One of the biggest news stories around GP3 over the Hungarian weekend was the appearance of Alesi in Formula 1 qualifying. But we’re not actually talking about Giuliano Alesi: a four-time race winner with Trident, who currently sits sixth in the GP3 standings.
Instead, we’re talking about his famous father Jean Alesi, a former grand prix driver for Ferrari and Benetton, among others.
Alesi appeared at the end of the Hungarian Grand Prix qualifying session to present the Pirelli Pole Position Award: an initiative introduced by the Italian tyre firm this season to reward the driver who sets pole position at every race. It takes the form of a replica wind tunnel tyre, which serves a very serious purpose as well as being an object of art. The wind tunnel tyres are given to teams for modelling purposes during the season, so that they can design their new cars around the exact shape of the latest tyres.
The Pole Position Award tyre given out at the end of every qualifying session is engraved with the name of the grand prix and signed by the driver on pole. Both Pirelli top management and a variety of driving stars have presented the award on Saturday afternoons so far, ranging from two-time world rally champion Carlos Sainz to teen inspiration Billy Monger. Now Jean Alesi – one of the most-loved drivers in the history of Formula 1 – joins the list.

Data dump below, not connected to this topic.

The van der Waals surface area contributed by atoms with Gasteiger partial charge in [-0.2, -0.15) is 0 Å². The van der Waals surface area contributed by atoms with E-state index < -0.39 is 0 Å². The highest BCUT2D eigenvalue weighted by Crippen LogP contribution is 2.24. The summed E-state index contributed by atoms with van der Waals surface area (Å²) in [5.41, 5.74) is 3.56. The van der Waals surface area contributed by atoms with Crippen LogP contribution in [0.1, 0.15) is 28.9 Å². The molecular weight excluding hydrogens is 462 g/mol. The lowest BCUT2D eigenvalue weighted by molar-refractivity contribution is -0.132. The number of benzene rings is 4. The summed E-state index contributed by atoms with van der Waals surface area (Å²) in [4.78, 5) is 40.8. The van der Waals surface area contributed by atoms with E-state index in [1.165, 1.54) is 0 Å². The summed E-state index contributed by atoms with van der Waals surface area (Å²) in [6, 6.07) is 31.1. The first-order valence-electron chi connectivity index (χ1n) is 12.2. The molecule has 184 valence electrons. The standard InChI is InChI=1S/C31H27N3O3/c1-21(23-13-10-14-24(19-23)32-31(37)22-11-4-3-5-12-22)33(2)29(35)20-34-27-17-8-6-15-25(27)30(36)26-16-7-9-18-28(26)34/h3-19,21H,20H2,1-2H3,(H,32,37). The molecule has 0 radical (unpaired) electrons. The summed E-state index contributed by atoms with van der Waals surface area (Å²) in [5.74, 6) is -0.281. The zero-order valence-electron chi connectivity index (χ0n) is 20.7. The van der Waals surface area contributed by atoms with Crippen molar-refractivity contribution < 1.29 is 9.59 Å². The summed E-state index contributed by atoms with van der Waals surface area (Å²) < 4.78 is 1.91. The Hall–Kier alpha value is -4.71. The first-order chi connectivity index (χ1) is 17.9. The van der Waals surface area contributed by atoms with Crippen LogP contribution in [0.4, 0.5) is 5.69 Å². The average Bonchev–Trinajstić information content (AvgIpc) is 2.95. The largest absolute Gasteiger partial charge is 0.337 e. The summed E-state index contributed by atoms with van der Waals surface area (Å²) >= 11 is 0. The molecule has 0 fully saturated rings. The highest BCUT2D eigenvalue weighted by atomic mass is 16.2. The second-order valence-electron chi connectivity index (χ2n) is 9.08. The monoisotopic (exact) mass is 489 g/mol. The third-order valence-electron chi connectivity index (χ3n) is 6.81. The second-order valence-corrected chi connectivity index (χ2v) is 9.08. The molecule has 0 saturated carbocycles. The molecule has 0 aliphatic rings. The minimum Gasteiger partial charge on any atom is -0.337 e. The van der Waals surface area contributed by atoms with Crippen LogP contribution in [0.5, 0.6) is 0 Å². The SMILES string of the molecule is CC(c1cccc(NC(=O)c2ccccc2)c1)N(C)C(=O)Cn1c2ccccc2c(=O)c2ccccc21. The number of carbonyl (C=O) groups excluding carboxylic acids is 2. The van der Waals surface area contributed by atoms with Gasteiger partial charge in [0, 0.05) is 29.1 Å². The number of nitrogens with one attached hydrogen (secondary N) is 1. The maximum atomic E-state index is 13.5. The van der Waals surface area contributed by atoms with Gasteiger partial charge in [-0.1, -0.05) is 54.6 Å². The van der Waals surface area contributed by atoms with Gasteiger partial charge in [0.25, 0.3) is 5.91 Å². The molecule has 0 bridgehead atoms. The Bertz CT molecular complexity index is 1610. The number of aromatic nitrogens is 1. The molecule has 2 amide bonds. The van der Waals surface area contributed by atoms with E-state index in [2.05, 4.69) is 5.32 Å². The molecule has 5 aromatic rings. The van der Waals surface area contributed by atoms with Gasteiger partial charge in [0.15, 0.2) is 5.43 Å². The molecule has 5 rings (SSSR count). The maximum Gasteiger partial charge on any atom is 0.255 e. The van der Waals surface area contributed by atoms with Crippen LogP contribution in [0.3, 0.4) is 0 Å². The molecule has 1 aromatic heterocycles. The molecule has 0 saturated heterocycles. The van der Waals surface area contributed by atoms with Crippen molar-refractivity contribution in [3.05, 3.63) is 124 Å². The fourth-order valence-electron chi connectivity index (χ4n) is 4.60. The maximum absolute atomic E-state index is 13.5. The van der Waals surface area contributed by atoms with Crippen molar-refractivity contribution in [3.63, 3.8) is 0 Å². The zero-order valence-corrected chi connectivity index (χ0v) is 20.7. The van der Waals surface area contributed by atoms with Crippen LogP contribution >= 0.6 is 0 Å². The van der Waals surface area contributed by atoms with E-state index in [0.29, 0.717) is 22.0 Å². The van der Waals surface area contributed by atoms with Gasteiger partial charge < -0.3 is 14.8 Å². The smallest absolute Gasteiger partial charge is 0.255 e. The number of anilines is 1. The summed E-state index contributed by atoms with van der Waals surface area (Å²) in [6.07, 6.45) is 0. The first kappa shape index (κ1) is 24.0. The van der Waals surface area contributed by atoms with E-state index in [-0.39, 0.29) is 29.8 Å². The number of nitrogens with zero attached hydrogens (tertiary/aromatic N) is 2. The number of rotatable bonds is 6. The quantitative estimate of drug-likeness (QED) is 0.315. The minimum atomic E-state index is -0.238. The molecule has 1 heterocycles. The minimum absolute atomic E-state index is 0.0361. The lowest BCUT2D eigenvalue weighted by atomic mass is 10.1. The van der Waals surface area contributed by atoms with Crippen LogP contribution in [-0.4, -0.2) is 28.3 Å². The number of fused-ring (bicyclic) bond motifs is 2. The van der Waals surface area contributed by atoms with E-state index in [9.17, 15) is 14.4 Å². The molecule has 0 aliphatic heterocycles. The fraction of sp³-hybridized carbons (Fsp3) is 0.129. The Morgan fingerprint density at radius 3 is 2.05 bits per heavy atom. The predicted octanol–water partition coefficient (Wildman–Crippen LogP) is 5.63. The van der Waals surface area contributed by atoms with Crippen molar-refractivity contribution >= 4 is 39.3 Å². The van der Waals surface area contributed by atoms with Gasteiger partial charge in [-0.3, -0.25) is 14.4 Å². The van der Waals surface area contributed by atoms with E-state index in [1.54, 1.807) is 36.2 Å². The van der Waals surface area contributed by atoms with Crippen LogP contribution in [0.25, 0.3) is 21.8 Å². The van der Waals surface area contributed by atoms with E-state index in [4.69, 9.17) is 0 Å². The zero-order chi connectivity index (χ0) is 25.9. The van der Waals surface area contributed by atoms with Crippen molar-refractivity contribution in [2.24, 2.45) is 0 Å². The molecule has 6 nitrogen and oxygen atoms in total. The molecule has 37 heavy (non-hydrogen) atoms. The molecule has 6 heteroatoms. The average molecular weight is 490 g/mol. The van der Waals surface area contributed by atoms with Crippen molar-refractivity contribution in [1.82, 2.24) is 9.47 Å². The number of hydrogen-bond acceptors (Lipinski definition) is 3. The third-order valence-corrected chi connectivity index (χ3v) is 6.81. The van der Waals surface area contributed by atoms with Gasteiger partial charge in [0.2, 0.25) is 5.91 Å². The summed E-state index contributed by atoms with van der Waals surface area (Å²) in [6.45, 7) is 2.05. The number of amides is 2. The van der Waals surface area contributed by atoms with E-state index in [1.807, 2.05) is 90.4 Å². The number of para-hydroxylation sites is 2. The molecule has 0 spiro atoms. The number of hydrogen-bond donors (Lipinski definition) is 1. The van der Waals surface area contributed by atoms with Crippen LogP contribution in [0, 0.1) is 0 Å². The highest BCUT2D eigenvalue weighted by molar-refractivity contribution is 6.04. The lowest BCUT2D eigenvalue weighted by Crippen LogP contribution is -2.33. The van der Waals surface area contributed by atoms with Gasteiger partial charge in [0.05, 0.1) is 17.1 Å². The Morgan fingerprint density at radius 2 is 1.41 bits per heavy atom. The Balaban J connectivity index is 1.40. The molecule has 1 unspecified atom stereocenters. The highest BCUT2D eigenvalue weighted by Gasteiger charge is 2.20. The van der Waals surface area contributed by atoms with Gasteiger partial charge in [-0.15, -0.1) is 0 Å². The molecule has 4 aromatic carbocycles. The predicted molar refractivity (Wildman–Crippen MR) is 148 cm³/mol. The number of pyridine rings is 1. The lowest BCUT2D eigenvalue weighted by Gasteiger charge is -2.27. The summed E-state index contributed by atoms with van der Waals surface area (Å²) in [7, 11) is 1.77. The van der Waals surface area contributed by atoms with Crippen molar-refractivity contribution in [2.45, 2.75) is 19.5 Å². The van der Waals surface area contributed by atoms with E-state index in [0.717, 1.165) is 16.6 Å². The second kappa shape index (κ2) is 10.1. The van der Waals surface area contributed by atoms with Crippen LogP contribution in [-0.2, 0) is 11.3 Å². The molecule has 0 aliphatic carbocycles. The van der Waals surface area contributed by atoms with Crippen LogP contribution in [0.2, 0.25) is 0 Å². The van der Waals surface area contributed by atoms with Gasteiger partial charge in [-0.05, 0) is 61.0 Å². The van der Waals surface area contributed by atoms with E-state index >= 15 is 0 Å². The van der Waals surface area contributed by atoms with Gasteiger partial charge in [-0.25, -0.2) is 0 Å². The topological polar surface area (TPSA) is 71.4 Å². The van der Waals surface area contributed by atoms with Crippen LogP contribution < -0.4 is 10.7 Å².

He handed it over to Lewis Hamilton: the first driver to amass five Pirelli Pole Position tyres this season. The tyre is always a replica of the softest compound available for each race that usually sets the pole time, so – also for the first time this season – the tyre was out of sync, as it was the full wet that was used to obtain pole, after a monsoon-like qualifying.
Alesi, the author of two pole positions throughout his illustrious career, was delighted to present the pole tyre to Hamilton, who was honoured to receive it.
The following day Hamilton scored a sensational win. Alesi’s own best result in Hungary was third in 1996 – the year in which he achieved his best-ever championship placing of fourth. But Alesi’s career wasn’t just about the raw results: it was more about the fearless way he did it. He shot to fame in the 1990s, famously harrying Ayrton Senna with a mere Tyrrell, and the French Sicilian’s star has never waned since.
Best of all, the family legacy still lives on. Now that we’ve had an Alesi presenting the Pirelli Pole Position award in Formula 1, how long will it be before one receives it?